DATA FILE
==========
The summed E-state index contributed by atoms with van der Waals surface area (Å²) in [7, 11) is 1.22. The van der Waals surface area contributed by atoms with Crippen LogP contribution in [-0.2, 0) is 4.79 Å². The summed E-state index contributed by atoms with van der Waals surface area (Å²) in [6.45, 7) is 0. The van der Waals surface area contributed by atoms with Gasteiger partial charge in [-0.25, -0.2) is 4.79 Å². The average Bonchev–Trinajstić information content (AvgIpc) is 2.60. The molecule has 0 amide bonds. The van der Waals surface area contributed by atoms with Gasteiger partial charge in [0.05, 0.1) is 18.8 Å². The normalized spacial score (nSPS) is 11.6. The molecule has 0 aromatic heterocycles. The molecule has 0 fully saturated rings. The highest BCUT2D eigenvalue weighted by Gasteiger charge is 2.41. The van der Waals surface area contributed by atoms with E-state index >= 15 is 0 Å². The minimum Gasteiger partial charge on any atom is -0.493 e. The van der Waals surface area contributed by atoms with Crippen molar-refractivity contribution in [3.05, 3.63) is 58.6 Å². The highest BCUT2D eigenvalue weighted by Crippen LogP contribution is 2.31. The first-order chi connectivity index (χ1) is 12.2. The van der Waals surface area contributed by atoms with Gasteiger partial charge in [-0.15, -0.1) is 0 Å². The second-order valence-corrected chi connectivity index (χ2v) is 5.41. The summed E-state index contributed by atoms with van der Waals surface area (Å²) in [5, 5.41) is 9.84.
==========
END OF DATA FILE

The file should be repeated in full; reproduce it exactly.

The summed E-state index contributed by atoms with van der Waals surface area (Å²) in [7, 11) is 1.22. The van der Waals surface area contributed by atoms with Crippen LogP contribution in [-0.2, 0) is 4.79 Å². The summed E-state index contributed by atoms with van der Waals surface area (Å²) in [6.45, 7) is 0. The van der Waals surface area contributed by atoms with Gasteiger partial charge in [-0.25, -0.2) is 4.79 Å². The average Bonchev–Trinajstić information content (AvgIpc) is 2.60. The molecule has 0 amide bonds. The van der Waals surface area contributed by atoms with Gasteiger partial charge in [0.05, 0.1) is 18.8 Å². The normalized spacial score (nSPS) is 11.6. The molecule has 0 aromatic heterocycles. The molecule has 0 fully saturated rings. The highest BCUT2D eigenvalue weighted by Gasteiger charge is 2.41. The van der Waals surface area contributed by atoms with E-state index >= 15 is 0 Å². The minimum Gasteiger partial charge on any atom is -0.493 e. The van der Waals surface area contributed by atoms with Crippen molar-refractivity contribution in [3.05, 3.63) is 58.6 Å². The highest BCUT2D eigenvalue weighted by Crippen LogP contribution is 2.31. The first-order chi connectivity index (χ1) is 12.2. The van der Waals surface area contributed by atoms with Gasteiger partial charge in [-0.15, -0.1) is 0 Å². The second-order valence-corrected chi connectivity index (χ2v) is 5.41. The summed E-state index contributed by atoms with van der Waals surface area (Å²) in [5, 5.41) is 9.84.